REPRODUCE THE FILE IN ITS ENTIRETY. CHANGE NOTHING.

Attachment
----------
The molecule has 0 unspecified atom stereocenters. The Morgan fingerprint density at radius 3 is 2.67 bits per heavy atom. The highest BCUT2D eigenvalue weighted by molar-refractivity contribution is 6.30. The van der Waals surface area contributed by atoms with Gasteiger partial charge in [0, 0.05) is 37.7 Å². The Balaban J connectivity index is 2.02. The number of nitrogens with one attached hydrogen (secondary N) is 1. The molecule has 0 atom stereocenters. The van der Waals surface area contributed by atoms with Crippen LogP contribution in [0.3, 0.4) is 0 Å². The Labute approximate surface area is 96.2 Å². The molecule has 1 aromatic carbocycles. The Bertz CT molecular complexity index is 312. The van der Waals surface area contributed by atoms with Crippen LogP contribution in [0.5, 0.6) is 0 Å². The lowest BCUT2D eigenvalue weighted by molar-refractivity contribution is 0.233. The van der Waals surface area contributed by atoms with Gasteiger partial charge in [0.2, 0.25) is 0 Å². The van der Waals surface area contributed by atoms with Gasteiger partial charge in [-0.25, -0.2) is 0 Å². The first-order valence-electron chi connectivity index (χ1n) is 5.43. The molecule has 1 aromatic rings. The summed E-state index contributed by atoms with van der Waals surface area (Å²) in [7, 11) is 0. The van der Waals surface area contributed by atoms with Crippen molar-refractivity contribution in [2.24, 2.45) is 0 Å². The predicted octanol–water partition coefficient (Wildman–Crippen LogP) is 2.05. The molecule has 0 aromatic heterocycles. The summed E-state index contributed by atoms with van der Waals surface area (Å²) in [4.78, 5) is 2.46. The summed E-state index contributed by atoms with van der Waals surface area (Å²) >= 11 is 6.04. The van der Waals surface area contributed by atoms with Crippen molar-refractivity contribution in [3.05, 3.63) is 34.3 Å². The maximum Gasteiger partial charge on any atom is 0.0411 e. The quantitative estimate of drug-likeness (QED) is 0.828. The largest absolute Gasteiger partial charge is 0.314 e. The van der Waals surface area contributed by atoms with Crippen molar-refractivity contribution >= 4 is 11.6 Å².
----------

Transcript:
The molecule has 0 unspecified atom stereocenters. The Morgan fingerprint density at radius 3 is 2.67 bits per heavy atom. The highest BCUT2D eigenvalue weighted by molar-refractivity contribution is 6.30. The van der Waals surface area contributed by atoms with Gasteiger partial charge in [0, 0.05) is 37.7 Å². The Balaban J connectivity index is 2.02. The number of nitrogens with one attached hydrogen (secondary N) is 1. The molecule has 0 atom stereocenters. The van der Waals surface area contributed by atoms with Crippen LogP contribution in [0.3, 0.4) is 0 Å². The Labute approximate surface area is 96.2 Å². The molecule has 1 aromatic carbocycles. The Bertz CT molecular complexity index is 312. The van der Waals surface area contributed by atoms with Crippen LogP contribution in [0.5, 0.6) is 0 Å². The lowest BCUT2D eigenvalue weighted by molar-refractivity contribution is 0.233. The van der Waals surface area contributed by atoms with Gasteiger partial charge in [0.2, 0.25) is 0 Å². The van der Waals surface area contributed by atoms with Gasteiger partial charge in [-0.25, -0.2) is 0 Å². The first-order valence-electron chi connectivity index (χ1n) is 5.43. The molecule has 1 aromatic rings. The summed E-state index contributed by atoms with van der Waals surface area (Å²) in [7, 11) is 0. The van der Waals surface area contributed by atoms with Crippen molar-refractivity contribution in [2.24, 2.45) is 0 Å². The predicted octanol–water partition coefficient (Wildman–Crippen LogP) is 2.05. The molecule has 0 aromatic heterocycles. The summed E-state index contributed by atoms with van der Waals surface area (Å²) in [4.78, 5) is 2.46. The summed E-state index contributed by atoms with van der Waals surface area (Å²) >= 11 is 6.04. The van der Waals surface area contributed by atoms with Crippen molar-refractivity contribution in [3.05, 3.63) is 34.3 Å². The maximum Gasteiger partial charge on any atom is 0.0411 e. The quantitative estimate of drug-likeness (QED) is 0.828. The largest absolute Gasteiger partial charge is 0.314 e. The van der Waals surface area contributed by atoms with Crippen molar-refractivity contribution >= 4 is 11.6 Å².